Monday, November 23, 2009

Cleveland: The Best in the Business

...of creating heroes.

Perhaps no city's sports teams have done a better job of creating heroes and legends than Cleveland's have. Unfortunately, rather than striding joyously into the history books adorned with a laurel wreath, Cleveland's always the raison d'etre for the newly annointed. It's always some other guy, some other team, some other victory parade, and some other bit of history that will be remembered from generation to generation. Cleveland always plays a small but significant role in the emerging legend---the vanquished, the plucky opponent, the valiant opposition. The loser.

Long-time Clevelanders tend to have a "woe is me" attitude about sports that is fueled by a sense of entitlement resulting from decades and lifetimes of suffering. They view losses in big situations as something that was done to them, to the team, to the city, to the state, and to us. In fact, I suspect that the Cleveland sports teams of the past 50 years have created far more atheists than any church scandals.

We tend to sit around wringing our hands and looking for someone or something to blame , but we forget that the winner goes away to a new life as a champion. The Catch cemented Willie Mays' reputation as a stellar fielder and gave him a World Series Ring. Red Right 88 propelled the Raiders to become the first wildcard team to win the Super Bowl. The Shot was Jordan's announcement to the world that he had entered the big stage. The Drive, for the first time in his life, made Horseface a big game winner. The Fumble cemented that reputation. Last year's Eastern Conference Finals, at Cleveland's expense, introduced Dwight Howard to everyone outside of Florida.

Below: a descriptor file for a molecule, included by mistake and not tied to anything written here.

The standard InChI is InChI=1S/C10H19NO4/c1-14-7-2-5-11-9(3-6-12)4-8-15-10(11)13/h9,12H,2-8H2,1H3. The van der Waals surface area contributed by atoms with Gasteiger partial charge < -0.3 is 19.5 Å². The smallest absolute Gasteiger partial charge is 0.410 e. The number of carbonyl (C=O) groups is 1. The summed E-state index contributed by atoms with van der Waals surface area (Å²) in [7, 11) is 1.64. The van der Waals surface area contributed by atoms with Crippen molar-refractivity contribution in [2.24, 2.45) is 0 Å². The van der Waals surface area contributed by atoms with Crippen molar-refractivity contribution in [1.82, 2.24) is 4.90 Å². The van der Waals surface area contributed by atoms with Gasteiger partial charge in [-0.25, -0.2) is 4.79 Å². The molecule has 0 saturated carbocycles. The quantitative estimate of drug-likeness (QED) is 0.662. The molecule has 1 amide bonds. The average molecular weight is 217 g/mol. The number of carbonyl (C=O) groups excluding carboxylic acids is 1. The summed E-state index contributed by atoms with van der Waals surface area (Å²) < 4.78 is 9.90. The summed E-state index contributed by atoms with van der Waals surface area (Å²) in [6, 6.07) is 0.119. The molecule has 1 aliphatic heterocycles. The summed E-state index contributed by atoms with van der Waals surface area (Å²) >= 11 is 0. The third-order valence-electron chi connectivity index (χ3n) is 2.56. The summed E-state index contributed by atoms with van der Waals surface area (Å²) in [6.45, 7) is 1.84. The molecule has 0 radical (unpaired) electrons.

But not all heroes are christened on a big stage. Yesterday, #1 pick, Matt Stafford and the lowly Lions hosted the Browns in what could have been dubbed The Pathetic Loser Bowl (If only Matt Millen were still with Detroit). Both teams entered 1-8, and to say each team's QB was "embattled" would have been an understatement. Stafford and Brady Quinn have been booed and jeered, and at least in the blue collar towns that follow each franchise, their manhood has been ridiculed. In the end, Stafford walked away a winner following a come- from- behind, game- winning touchdown pass with no time left on the clock. That's a nice win for a rookie QB, but because Cleveland was the opponent, it was even bigger and better.

On the last play during regulation, Stafford chucked a pass for the end zone that was intercepted, sealing an apparent Browns' victory. Meanwhile, Stafford was stretched out on the turf with what looked like a serious arm injury. However, as the great Howard Cosell might have said, "But wait. Cleveland had failed to reckon with the steely-eyed determination of one Matthew Stafford." You know how it goes. Pass interference in the end zone puts the ball on the one with no time on the clock for one last play. But, Stafford is so shaken up, he's taken out of the game. Duante Culpepper is brought in for the final play. And then, Mangini calls time out. When play resumes, Stafford runs on the field clutching his left shoulder, calls a play, and throws a touchdown pass. It was that easy. Lions win. Browns lose, and the scribes are left to write about Stafford's gritty performance.

Perhaps some day when he's elected to the Hall of Fame or holding a Super Bowl trophy, Stafford will reflect upon how his greatness began and think of the Cleveland Browns fondly.

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